Tuesday, June 27, 2017

Primary Key columns in INCLUDE list

I was reviewing someone's code the other day and I saw they had put primary key columns in the INCLUDE list of a non-clustered index

-- Create a table
if object_id('tempdb.dbo.#PhoneBook') is not null drop table #PhoneBook
create table #PhoneBook
    FirstName nvarchar(500),
    LastName nvarchar(500),
    PhoneNumber varchar(20),
    DOB datetime

create clustered index #IXC__#PhoneBook__LastName on #PhoneBook (LastName)

create nonclustered index #IXN__#PhoneBook__PhoneNumber on #PhoneBook (PhoneNumber)

A little background on the physical structure of non-clustered indexes for those who might not know. A non-clustered index consists of at least two, and up to three components. All non-clustered indexes store the index key (in my example above, this would be [PhoneNumber] in the nonclustered index) as well as a pointer back to the clustered index (in this case, the columns [LastName]).

The Phone Book example is the classic indexing example thrown around. The clustered index is the way the data is physically structure. In a phone book, that's usually by last name. But if you wanted to look something up by a different field, say PhoneNumber, you probably wouldn't want to re-print an entire phone book ordered by PhoneNumber. Instead, you could create an index in the back of the book which lists phone numbers, and a reference to the page you could find those phone numbers in the main part of the book.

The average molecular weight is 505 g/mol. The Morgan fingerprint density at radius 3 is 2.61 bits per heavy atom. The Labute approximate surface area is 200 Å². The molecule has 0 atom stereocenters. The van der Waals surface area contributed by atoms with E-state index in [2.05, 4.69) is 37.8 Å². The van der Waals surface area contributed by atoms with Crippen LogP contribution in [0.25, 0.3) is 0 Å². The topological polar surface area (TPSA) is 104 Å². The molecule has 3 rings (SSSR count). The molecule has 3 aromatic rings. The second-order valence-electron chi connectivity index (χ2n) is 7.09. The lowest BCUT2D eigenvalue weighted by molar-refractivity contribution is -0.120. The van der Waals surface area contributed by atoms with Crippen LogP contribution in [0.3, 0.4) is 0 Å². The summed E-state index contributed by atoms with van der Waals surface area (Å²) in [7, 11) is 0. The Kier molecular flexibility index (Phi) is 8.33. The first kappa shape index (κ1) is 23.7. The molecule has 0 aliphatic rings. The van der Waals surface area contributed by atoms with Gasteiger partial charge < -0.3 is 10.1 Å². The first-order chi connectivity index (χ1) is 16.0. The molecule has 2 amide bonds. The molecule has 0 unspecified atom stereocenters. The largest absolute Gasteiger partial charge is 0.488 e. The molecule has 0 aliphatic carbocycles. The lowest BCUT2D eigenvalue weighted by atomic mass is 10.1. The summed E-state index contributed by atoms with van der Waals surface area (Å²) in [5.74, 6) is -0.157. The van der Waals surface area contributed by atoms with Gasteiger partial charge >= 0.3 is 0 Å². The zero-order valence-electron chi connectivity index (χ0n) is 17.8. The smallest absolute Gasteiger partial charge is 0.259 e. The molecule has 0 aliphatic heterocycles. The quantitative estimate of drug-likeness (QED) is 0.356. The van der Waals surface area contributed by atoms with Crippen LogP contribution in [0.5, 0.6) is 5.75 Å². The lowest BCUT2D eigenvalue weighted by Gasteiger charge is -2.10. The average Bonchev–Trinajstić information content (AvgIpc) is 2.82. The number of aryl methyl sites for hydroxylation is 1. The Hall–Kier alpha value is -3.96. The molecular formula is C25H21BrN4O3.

So if you wanted to look up the first and last name of the person with the phone number 555-555-5555, it might say "the last name of the person with this phone number is 'Smith'. You would then flip to the page that has the "S"s and start looking for Smith. (note, this is called a "clustered index lookup" when performed in SQL), and then read the persons first and last name.

At a minimum, that index has to have the index key (PhoneNumber) and where you can find that phone number in the phone book. But now say I don't want to have to flip back through the phone book to see the person's first name. I could annotate the index to also contain the first name of the person associated with that phone number so that I never have to flip back through the book looking through all the "S" names. That's what INCLUDE column's are. They're not information you can search on, they're just bits of data from the clustered index which are copied to the index structure so you don't need to do that lookup on the primary key.

So now we get back to the matter at hand. What happens when you include a column that's part of the primary key? Short answer, nothing. Those column's are already part of the index's physical structure because of the pointer from the index to the clustered index. SQL is smart enough to realize this, and doesn't copy those values twice or have to do extra maintenance on them. So the size and overhead of the index is the same.

So should you include them or not? You may also have noticed that if you look at an execution plan, SQL will often suggest indexes which include clustered index. While I'm not personally a fan of including those columns, there isn't any performance hit for doing so. And it was pointed out to me that if you DO explicitly include columns from the primary key to cover a query, should that primary key change, those columns will STILL be covered. There's something to be said for that, but if you're changing a primary key on a production table, that may be the least of your worries.